What do you tell young people who want to act against global poverty?
Jeffrey D. Sachs is the Director of The Earth Institute, Quetelet Professor of Sustainable Development, and Professor of Health Policy and Management at Columbia University. He is also Special Advisor to United Nations Secretary-General Ban Ki-moon. From 2002 to 2006, he was Director of the UN Millennium Project and Special Advisor to United Nations Secretary-General Kofi Annan on the Millennium Development Goals, the internationally agreed goals to reduce extreme poverty, disease, and hunger by the year 2015. Sachs is also President and Co-Founder of Millennium Promise Alliance, a nonprofit organization aimed at ending extreme global poverty.
He is widely considered to be the leading international economic advisor of his generation. For more than 20 years Professor Sachs has been in the forefront of the challenges of economic development, poverty alleviation, and enlightened globalization, promoting policies to help all parts of the world to benefit from expanding economic opportunities and wellbeing. He is also one of the leading voices for combining economic development with environmental sustainability, and as Director of the Earth Institute leads large-scale efforts to promote the mitigation of human-induced climate change.
In 2004 and 2005 he was named among the 100 most influential leaders in the world by Time Magazine. He was awarded the Padma Bhushan, a high civilian honor bestowed by the Indian Government, in 2007. Sachs lectures constantly around the world and was the 2007 BBC Reith Lecturer. He is author of hundreds of scholarly articles and many books, including the New York Times bestsellers Common Wealth (Penguin, 2008) and The End of Poverty (Penguin, 2005). Sachs is a member of the Institute of Medicine and is a Research Associate of the National Bureau of Economic Research. Prior to joining Columbia, he spent over twenty years at Harvard University, most recently as Director of the Center for International Development. A native of Detroit, Michigan, Sachs received his B.A., M.A., and Ph.D. degrees at Harvard University.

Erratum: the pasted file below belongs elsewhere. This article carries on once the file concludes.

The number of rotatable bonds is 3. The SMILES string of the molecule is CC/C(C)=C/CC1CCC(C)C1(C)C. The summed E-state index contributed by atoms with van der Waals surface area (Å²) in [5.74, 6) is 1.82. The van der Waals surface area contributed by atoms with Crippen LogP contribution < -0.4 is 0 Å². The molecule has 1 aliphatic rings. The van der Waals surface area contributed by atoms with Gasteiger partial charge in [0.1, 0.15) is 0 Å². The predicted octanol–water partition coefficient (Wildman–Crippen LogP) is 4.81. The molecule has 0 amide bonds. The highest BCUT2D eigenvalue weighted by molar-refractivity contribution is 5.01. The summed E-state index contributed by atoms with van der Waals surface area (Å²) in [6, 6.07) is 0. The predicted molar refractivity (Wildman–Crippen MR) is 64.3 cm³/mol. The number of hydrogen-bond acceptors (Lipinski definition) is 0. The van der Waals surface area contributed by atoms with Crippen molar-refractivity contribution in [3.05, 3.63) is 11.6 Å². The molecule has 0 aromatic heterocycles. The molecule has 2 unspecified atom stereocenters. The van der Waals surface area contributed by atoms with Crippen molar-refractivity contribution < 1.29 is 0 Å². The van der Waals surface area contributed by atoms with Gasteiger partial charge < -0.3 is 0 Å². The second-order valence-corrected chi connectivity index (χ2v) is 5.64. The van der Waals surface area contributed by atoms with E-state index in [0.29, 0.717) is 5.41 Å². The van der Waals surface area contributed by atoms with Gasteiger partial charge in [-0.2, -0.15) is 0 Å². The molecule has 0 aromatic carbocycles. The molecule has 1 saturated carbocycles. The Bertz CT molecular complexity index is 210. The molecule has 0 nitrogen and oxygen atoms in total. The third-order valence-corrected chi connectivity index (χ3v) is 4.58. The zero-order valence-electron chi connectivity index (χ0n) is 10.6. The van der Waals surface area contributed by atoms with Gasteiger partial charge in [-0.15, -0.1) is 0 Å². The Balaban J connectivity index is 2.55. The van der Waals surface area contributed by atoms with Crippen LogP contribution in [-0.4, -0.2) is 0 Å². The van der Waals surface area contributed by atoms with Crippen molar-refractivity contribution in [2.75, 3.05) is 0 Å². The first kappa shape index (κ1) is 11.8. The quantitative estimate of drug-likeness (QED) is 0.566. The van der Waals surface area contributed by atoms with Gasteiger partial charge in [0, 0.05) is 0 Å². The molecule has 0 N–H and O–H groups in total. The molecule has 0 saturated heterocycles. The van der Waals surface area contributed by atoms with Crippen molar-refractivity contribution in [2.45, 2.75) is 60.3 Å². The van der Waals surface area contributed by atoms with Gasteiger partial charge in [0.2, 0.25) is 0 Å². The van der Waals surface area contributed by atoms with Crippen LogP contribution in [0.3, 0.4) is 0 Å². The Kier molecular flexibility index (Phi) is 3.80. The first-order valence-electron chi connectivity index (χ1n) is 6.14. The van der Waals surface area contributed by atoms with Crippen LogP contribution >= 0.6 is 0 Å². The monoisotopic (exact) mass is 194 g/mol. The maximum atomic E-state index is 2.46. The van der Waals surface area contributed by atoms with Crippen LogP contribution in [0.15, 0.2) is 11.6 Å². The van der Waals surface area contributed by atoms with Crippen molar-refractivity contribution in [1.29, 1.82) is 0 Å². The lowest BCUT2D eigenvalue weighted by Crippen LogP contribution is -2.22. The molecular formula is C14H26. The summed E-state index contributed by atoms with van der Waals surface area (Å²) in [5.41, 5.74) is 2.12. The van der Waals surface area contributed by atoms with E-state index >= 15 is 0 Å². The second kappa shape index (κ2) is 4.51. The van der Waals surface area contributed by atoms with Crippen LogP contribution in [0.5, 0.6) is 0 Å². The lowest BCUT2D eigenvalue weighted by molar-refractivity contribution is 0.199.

Question: What do you tell young people who want to act against global poverty
Sachs: If you are fortunate to have the opportunity, for instance, you’re students in college, you have third year abroad or you have the summer internship program or you’ve just graduated, take the chance. Go to a poor country. Go to a village, learn about life as it’s lived by billions of people on the planet. See the challenges. See the solutions. Don’t let the pundits who know so little filter this reality for you. Go on and experience it. It will change your life. You’ll understand things more clearly. You’ll remain committed for life to helping to improve the situation in the world especially for the poorest of the poor. You’ll understand the nature of finding real solutions. And no doubt, you’ll make a major change in the years ahead.
Sachs encourages students to go abroad and see life as it is lived for the poor up close.
Explore how alcohol affects your brain, from the first sip at the bar to life-long drinking habits.
- Alcohol is the world's most popular drug and has been a part of human culture for at least 9,000 years.
- Alcohol's effects on the brain range from temporarily limiting mental activity to sustained brain damage, depending on levels consumed and frequency of use.